The drive units will be mainly used for Chevrolet Silverado EV, GMC HUMMER EVs, and GMC Sierra EV
General Motors (GM) has announced an investment of $760m at its propulsion manufacturing plant in Toledo, Ohio to prepare it to produce drive units for Ultium-based battery electric trucks.
With the investment, the facility which is dubbed Toledo Propulsion Systems, will become the first propulsion-related manufacturing facility of the company in the US to be transformed for electric vehicle (EV) related production.
The drive units will be used mainly for Chevrolet Silverado EV, GMC HUMMER EVs, and GMC Sierra EV.
Following the renovation of the facility, it will produce GM’s family of EV drive units, which transform electric power from the battery pack into mechanical motion at the wheels.
GM said that the renovation work at the facility will start this month.
GM global manufacturing and sustainability executive vice president Gerald Johnson said: “Our Toledo team has a long, proud history of building great products and they have worked hard to earn this investment.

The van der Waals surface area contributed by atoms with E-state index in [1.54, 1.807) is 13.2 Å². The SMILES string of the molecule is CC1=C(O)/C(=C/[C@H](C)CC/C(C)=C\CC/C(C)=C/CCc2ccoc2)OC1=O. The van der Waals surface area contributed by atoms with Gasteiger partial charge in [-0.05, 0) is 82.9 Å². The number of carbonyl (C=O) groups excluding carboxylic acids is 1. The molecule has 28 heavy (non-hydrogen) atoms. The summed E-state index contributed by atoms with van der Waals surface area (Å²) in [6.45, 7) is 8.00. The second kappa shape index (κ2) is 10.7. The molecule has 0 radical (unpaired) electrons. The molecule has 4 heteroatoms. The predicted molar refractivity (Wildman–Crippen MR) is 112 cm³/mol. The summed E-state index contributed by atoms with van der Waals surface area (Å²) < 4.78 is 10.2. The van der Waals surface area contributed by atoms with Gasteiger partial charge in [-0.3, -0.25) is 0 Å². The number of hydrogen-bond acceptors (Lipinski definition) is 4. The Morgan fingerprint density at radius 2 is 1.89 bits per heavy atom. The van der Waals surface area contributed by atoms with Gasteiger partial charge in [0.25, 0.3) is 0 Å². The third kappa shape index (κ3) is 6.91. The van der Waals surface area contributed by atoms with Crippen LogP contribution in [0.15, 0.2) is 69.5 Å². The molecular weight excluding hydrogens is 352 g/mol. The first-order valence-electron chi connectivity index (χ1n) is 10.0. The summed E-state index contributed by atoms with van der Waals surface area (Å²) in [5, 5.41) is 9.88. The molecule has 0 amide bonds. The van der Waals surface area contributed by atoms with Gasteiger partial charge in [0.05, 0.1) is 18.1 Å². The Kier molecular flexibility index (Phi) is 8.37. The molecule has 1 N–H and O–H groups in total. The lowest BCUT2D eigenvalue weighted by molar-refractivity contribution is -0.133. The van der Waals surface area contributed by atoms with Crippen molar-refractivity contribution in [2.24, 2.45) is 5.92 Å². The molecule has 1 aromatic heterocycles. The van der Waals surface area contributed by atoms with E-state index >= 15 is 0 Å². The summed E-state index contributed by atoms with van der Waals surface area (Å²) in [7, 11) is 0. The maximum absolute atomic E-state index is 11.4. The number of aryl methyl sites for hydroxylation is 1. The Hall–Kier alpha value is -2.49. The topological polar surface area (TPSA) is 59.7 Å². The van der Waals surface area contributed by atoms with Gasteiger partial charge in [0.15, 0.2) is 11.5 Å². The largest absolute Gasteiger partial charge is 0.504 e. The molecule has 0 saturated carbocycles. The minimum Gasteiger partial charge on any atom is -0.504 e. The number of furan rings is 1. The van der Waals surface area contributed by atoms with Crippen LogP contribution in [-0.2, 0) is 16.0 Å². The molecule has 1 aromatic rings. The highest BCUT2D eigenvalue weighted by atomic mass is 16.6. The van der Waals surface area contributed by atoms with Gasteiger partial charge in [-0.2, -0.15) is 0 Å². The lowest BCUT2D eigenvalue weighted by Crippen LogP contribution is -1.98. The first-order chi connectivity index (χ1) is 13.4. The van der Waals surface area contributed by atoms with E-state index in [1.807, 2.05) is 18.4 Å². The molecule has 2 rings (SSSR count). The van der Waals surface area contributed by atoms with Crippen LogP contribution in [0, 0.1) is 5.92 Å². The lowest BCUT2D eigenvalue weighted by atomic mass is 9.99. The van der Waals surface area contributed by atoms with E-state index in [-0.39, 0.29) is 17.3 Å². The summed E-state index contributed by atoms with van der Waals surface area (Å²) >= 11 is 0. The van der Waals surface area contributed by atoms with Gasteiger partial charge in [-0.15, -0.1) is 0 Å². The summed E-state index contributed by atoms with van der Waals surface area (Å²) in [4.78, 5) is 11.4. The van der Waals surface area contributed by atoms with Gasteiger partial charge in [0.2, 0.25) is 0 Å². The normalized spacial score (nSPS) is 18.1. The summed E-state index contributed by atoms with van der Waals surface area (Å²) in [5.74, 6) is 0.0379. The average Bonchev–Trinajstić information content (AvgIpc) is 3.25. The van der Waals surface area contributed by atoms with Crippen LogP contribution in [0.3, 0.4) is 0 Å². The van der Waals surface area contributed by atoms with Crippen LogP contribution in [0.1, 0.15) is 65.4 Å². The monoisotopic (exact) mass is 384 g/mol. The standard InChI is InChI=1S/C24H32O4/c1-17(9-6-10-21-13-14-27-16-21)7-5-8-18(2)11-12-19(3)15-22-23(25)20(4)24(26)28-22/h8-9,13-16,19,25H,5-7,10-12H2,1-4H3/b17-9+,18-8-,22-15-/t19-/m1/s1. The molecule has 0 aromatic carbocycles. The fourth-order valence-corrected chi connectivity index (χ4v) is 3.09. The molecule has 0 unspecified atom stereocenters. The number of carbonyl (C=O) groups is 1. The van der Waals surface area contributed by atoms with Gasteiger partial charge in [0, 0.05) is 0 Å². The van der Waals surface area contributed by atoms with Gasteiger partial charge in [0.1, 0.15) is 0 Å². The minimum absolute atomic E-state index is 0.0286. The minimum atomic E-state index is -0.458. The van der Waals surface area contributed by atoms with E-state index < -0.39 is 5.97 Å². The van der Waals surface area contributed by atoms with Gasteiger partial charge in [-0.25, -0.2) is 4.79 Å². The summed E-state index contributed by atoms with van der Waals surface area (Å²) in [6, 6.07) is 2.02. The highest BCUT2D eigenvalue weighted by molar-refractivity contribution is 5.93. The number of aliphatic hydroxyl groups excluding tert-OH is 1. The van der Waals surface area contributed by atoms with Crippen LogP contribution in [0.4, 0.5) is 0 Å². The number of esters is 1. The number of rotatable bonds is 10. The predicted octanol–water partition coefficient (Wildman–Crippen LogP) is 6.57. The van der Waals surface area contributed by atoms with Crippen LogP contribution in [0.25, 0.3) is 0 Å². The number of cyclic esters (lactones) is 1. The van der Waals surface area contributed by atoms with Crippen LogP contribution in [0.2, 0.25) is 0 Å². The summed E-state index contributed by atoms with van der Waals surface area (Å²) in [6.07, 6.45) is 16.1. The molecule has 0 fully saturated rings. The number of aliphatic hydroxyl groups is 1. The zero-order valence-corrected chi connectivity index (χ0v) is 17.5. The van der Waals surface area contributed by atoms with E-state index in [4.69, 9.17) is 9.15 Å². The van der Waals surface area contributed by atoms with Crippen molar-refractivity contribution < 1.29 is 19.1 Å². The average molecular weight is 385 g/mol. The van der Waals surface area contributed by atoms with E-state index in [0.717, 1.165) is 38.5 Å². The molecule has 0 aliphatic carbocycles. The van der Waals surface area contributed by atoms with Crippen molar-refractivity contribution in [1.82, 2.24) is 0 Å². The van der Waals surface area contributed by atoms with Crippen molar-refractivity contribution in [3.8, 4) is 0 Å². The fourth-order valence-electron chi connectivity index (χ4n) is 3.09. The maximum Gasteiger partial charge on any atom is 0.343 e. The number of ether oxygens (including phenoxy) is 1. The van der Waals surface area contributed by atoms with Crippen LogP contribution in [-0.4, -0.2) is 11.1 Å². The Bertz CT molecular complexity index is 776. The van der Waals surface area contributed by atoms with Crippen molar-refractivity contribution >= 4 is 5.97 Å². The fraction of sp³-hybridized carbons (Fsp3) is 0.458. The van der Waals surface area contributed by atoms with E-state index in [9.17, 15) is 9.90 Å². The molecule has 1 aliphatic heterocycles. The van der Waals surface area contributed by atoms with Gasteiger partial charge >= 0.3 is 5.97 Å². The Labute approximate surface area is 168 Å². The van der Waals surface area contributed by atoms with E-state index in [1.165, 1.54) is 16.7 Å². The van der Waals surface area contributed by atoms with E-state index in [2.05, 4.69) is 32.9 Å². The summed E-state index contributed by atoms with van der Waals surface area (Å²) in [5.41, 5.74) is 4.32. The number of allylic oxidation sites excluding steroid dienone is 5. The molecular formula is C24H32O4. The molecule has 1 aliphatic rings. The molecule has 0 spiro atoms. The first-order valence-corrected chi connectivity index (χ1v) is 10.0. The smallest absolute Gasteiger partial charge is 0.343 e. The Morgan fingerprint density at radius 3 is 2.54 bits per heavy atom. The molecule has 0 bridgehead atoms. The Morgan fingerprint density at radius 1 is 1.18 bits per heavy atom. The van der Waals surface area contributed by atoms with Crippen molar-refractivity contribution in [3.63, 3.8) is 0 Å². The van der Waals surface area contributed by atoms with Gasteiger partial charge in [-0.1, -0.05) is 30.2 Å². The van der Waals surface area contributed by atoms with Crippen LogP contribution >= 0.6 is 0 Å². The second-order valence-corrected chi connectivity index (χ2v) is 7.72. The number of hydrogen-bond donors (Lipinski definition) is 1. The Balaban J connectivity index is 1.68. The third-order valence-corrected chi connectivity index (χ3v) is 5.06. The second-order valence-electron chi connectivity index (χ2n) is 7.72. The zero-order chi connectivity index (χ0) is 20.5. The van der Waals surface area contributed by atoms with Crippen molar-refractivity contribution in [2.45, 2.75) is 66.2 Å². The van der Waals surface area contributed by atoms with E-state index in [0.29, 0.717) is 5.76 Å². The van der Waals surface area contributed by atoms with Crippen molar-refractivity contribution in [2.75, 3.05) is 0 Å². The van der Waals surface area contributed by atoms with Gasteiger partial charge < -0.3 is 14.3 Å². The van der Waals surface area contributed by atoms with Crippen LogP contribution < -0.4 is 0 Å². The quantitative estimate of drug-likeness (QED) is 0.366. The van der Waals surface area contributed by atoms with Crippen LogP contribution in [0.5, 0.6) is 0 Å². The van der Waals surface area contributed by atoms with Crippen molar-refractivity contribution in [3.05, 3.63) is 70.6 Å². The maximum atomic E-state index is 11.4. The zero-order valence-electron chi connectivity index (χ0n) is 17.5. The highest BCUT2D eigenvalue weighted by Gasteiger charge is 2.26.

“This investment helps build job security for our Toledo team for years to come and is the next step on our journey to an all-electric future. Our Toledo team will continue to play a key role as we work to strengthen our current truck and SUV dominance, while also playing an important role in our EV growth transition.”
According to the company, the EV drive units are expected to support rear-wheel drive, front-wheel drive, and all-wheel drive propulsion combinations. These include high-performance and off-road capabilities.
The Toledo Propulsion Systems was acquired by GM in 1956. It manufactures the company’s six-speed, eight-speed and 10-speed rear-wheel drive and nine-speed front-wheel drive transmissions that are used in a range of GMC, Buick, Chevrolet, and Cadillac vehicles.
In July 2022, GM joined forces with Pilot and Flying J to build a national DC fast charging network in the US to be installed, operated, and maintained by EVgo via its eXtend offering.